Once you repot your mint herb, add a little water and place it in a spot with indirect or filtered light for the first one to two weeks as the plant adjusts to its new pot. I'm sure you hate moving, so keep in mind that it can be just as challenging for your plants. Watch your re-potted plant in the first few weeks to be sure it’s not struggling for more water or some afternoon shade. After the two-week period has ended, if your herb seems to be adjusted to its new spot, you can slowly reintroduce it to more sunshine, though afternoon shade is still typically appreciated, especially in the summer.
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How to Tend Mint Plants
Mint Plant Care
Mint, like most other herbs, doesn't require a whole lot of tending (actually, the most important tending task you'll do is cutting leaves regularly, also known as harvesting, and we'll get to that in a minute).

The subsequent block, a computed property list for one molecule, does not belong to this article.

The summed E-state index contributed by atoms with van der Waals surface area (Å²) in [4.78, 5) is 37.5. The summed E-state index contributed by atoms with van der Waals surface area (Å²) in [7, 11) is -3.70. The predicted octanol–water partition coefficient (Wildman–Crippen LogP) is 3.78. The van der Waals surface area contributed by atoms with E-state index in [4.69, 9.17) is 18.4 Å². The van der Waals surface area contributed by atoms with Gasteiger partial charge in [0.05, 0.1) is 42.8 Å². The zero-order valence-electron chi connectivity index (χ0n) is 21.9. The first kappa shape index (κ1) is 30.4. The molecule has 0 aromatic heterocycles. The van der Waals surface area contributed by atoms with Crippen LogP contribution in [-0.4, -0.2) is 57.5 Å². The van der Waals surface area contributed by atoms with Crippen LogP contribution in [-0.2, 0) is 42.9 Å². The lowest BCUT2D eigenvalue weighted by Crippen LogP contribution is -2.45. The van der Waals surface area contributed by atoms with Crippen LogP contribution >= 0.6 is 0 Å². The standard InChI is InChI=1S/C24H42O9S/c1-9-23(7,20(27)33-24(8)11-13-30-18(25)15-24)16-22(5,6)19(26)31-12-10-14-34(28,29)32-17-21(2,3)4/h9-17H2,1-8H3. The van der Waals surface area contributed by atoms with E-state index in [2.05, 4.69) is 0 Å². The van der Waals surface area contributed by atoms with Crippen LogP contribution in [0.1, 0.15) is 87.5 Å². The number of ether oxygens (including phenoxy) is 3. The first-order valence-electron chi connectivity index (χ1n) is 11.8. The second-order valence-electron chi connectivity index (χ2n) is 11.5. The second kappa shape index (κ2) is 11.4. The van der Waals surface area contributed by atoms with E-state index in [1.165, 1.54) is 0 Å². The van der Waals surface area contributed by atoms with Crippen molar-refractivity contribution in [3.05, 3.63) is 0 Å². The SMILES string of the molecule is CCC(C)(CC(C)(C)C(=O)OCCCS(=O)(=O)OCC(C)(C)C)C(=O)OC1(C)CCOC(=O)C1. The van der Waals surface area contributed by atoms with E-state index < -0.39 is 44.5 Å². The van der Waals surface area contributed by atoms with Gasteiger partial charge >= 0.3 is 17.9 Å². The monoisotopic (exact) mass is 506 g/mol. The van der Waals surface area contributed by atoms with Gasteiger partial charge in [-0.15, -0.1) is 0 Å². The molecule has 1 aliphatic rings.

If you notice that a mint plant is growing too large for its container, remove the rootball of the plant and use a clean spade or shovel to split it in half. Put one half back in the same container and repot the other half in a new container.
Watering Mint Plants
If your mint plant is outdoors and you’re getting regular rain, you probably don’t need to add too much water. Generally speaking, your mint plant only needs about one inch of water per week. Before you water mint, double check the soil one inch below the surface, and if there’s any moisture remaining in the soil, don’t water just yet. Many people end up overwatering their mint plants.